• Everything works identically from a switching perspective. I haven’t had any issues. I assume your hosts and printers are connected to 2 different switches that are connected to your 589? They must all be on the same logical IP subnet. Are all devices using DHCP from the 589? Did you reboot anything after AT&T swapped out your RG? If not, I would reboot the 589 and all your switches and then reboot each host and printer after that.


  2. I already have a VPN router with a address. The NVG589 would have to do IP Passthrough or DMZ to that router, as we will keep it in service. Any tips or experience with it. The earlier NVG510 could be quite buggy with IP passthrough.


    • Unless you change the network defaults on the 589, you will have to change the network range you use behind your personal router to something other than It isn’t a huge deal, but anytime the RG has to be reset to defaults, everything will break until you manually readdress it.

      IP Passthrough does work pretty well on the 589 and it has a lot more memory for its forwarding table. Ive had it running for a year without running into any issues.


  3. I have recently switched to uverse and am trying to setup a Cisco 2821 behind the 589. I have enabled ip passthrough and my 2821 is handing out addresses to it’s clients. The 2821 is successfully getting the public IP address from the 589 and from the 2821 I can ping through to the default gateway of the 589, but can get no further. From external I cannot seem to reach the 2821 at all via multiple ports. The 2821 was previously successfully connected with the same configuration to Cox cable and to Verizon FIOS.
    Broadband IPv4 Address x.x.13.52
    Gateway IPv4 Address x.x.12.1


  4. See the FAQ I helped put together on IP Passthrough on the 589. Practically anything you want to know about U-verse and how its built and works in all its gory detail is out there on DSLReports. Hopefully this helps.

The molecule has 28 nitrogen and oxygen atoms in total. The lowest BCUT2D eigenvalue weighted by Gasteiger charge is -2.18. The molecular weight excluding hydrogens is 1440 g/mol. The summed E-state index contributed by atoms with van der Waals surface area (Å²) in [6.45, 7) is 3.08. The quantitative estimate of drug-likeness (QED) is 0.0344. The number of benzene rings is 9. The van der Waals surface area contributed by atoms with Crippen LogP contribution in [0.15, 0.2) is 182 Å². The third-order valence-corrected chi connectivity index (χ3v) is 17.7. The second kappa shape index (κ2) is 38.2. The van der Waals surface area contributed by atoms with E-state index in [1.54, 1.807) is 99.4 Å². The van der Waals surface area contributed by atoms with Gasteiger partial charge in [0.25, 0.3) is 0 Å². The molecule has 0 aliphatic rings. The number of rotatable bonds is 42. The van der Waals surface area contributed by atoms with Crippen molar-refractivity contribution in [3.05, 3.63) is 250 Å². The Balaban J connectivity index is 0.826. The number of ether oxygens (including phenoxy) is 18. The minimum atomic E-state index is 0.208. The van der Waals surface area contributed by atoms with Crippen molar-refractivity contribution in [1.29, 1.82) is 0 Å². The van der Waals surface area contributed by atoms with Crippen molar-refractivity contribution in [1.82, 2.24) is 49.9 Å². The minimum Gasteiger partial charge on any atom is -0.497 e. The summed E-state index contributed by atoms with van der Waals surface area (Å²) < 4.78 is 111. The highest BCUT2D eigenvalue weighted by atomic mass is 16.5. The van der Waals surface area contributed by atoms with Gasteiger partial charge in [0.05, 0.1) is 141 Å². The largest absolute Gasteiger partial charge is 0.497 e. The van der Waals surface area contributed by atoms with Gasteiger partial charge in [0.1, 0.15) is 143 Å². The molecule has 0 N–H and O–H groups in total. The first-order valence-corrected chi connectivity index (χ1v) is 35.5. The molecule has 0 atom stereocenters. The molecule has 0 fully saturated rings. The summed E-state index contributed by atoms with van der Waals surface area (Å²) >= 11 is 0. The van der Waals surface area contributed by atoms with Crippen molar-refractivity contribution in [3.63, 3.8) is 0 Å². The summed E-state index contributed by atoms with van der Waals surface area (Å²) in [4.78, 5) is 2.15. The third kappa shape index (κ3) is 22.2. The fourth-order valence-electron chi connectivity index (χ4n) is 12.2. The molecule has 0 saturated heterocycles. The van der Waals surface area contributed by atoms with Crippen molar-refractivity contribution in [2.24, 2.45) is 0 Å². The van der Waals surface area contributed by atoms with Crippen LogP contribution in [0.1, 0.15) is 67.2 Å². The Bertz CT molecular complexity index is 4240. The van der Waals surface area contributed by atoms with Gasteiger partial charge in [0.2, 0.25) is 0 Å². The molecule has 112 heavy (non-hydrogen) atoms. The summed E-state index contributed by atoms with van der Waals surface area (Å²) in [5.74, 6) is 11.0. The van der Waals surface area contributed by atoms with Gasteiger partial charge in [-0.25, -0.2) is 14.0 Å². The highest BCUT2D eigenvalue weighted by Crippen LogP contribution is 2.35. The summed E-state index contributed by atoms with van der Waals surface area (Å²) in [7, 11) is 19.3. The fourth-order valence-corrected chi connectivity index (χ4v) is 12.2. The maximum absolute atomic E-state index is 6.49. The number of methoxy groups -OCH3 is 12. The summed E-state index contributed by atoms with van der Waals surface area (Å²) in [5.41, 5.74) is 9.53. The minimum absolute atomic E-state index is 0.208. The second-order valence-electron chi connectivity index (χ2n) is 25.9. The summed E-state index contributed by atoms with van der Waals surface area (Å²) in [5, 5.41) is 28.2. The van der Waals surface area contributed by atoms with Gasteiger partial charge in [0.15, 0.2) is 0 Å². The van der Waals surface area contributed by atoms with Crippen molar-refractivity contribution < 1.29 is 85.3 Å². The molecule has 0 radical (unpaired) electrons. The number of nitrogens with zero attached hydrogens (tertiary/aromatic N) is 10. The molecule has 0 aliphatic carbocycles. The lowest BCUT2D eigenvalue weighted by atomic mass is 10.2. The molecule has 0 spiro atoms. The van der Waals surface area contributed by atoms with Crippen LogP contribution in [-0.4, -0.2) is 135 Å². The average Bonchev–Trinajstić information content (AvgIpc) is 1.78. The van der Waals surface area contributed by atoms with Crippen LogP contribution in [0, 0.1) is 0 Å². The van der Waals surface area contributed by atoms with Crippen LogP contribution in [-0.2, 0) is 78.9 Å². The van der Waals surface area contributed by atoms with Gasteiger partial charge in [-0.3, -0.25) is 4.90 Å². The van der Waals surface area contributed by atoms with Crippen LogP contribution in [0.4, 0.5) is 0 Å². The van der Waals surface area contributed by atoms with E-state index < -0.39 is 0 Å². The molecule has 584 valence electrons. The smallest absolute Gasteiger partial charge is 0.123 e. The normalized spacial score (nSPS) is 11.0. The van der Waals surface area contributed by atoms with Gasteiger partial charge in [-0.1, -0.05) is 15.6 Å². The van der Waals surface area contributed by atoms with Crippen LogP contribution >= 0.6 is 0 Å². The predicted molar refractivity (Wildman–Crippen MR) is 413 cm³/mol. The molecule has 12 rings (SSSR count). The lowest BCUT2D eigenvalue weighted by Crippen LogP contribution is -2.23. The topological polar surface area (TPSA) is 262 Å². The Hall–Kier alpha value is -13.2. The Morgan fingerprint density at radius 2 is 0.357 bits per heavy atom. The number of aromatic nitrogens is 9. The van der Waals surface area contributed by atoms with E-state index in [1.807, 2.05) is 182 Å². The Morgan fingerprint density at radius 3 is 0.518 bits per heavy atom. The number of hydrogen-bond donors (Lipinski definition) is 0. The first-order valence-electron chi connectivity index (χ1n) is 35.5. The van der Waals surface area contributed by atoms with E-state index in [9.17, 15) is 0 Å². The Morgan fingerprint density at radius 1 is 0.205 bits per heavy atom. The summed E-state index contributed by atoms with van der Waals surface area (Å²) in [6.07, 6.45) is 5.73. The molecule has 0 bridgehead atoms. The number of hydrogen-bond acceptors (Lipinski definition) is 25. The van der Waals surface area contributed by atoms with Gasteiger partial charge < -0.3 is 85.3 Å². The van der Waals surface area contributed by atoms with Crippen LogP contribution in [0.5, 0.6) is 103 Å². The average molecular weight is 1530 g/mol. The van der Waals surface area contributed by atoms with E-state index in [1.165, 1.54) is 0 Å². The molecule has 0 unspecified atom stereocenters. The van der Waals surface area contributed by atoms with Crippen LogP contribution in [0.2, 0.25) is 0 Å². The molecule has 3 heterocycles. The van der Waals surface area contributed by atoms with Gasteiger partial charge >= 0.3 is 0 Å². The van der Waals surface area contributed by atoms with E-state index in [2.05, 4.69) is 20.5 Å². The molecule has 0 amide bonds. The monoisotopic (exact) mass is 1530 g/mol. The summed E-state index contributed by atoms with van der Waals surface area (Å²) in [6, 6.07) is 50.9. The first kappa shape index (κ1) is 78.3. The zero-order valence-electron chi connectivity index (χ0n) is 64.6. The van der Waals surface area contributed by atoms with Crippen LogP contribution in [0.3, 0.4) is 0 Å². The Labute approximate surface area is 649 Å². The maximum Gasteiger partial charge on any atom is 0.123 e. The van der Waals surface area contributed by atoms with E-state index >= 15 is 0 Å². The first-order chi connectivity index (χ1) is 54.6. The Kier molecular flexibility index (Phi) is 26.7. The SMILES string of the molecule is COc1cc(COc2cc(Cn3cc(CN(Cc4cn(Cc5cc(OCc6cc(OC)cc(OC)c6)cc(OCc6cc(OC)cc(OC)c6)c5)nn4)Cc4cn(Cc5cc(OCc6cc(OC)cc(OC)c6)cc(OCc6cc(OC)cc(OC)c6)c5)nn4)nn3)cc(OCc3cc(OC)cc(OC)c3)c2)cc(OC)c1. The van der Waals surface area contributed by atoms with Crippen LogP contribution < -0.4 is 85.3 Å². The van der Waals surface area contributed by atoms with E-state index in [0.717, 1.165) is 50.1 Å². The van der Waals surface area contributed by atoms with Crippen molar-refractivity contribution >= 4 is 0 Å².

Additionally, not that you aren’t already doing this, if you are trying to open specific ports inbound you have to make sure your NAT and ACLs are setup on the 2821 to support access, as well. Did you also add a dynamic default route on your 2821 tied to your DHCP lease like this…? ip route dhcp 5


  5. I just got a new service with an 5268ac from AT&T. I have a netgear fvs318n that I’ve used for years now for some site-to-site ipsec vpn tunnels.

    I’ve set the ‘dmzplus’ mode as well as turned off everything in the firewalls on the 5268ac, and my tunnels come up but traffic will not pass across them (not even ping). Any ideas?


    • Did you disable the other handful of security features? I think there is one that specifically can cause AH or ESP to fail on receive.


  6. Thank you for the reply. I disabled all the security items on that page (3 on top and 7 at the bottom). Do you know specifically which security setting might cause it to fail, or anything else I could try?


  7. Unfortunately I haven’t had the service in over a year and can’t recall all the details off hand. Your IPSec tunnels need to support NAT traversal even in DMZPlus mode I believe.


  8. On my Netgear FVS318N connected to the AT&T in the dmz+ it doesn’t have a nat traversal feature. But the other endpoint (a watchguard) does and it is activated. But wouldn’t the tunnel not even come up if nat traversal is required?